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Report: Wisconsin Leans On Property Taxes For Funding More Than Other Midwest States

Wisconsin Policy Forum Analysis Shows State Is Outlier Among Others In Local Revenue Mix

Wisconsin state Capitol
Melissa Ingells/WPR

Wisconsin leans on property taxes to fund its cities more than any other Midwest state, according to a report released Thursday by the Wisconsin Policy Forum.

The study also found Wisconsin ranks seventh nationally in terms of its reliance on property taxes to pay for municipal services.

A major reason for that dependence lies in the mix of taxes available to cities. In other states, local sales taxes and income taxes fund much larger shares of municipal budgets, putting less strain on homeowners and other property owners.

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“We are certainly different from our Midwest peers,” said Rob Henken, president of the Wisconsin Policy Forum. “It’s the extent to which we are different. It’s the extent of that reliance with virtually no other forms of broad local taxation.”

Nationally, the study found that in 2015, cities received about 23 percent of their revenue from property taxes and 21 percent from sales and income taxes.

In Wisconsin, by contrast, municipalities received about 42 percent of their revenue from the property tax, but only about 1.6 percent from sales and income taxes.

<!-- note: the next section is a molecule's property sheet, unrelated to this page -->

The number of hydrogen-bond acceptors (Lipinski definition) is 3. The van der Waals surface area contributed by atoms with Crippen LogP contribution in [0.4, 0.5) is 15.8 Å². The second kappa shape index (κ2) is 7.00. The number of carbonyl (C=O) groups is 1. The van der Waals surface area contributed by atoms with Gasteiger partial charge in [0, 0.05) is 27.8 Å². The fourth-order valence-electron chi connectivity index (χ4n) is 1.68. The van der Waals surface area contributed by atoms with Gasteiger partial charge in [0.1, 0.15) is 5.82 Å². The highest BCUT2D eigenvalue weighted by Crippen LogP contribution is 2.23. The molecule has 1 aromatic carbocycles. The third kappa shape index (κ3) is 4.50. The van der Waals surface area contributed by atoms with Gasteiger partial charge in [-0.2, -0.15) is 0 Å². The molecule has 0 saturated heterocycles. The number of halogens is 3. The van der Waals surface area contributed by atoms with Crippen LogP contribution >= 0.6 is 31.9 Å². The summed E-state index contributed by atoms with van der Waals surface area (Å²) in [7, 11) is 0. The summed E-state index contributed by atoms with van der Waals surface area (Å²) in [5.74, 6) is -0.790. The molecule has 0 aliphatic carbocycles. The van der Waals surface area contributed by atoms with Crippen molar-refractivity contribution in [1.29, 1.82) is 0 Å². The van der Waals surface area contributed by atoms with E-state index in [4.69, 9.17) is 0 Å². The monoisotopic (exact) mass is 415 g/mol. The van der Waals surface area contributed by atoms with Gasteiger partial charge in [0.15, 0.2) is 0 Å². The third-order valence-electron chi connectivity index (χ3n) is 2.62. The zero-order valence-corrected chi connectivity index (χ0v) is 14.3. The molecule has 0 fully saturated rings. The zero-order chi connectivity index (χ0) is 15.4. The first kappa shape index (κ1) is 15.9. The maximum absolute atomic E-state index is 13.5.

That reliance has put more pressure on local governments over the past few decades, Henken said, for a couple reasons.

In the past, state government paid a higher share of city governments’ bills. From about 1975 until 1997, payments from state government made up a majority of city governments’ revenue.

Today, it’s lopsided in the other direction. City property tax revenue is more than double what municipalities receive in state aid.

That’s largely because state government began prioritizing other programs, from K-12 public school funding, to new prisons, to expanded eligibility for Wisconsin’s Medicaid program. At the same time, the state put restrictions on how much local governments can increase property taxes before going to a local referendum.

Wisconsin’s first property tax cap took effect in 2006 under Democratic Gov. Jim Doyle, and those restrictions tightened under Republican Gov. Scott Walker.

Henken said that decline in state aid coupled with limits on what local governments can raise for themselves has stressed city budgets, raising questions about how they’ll fund public safety, streets, libraries and parks.

“We may be seeing a phenomenon where communities are borrowing to pay for items that they may have previously taken care of as part of operating budgets,” Henken said.

Henken said other likely side effects include deteriorating local road conditions and a growing number of local wheel taxes.

While the report doesn’t recommend a specific policy change, Henken said it’s an issue lawmakers and the governor should discuss, arguing it could be easier to address now than it would be later.

“The economy is doing well,” Henken said. “It is often easier to make big changes to revenue structures at times when economic growth is occurring.”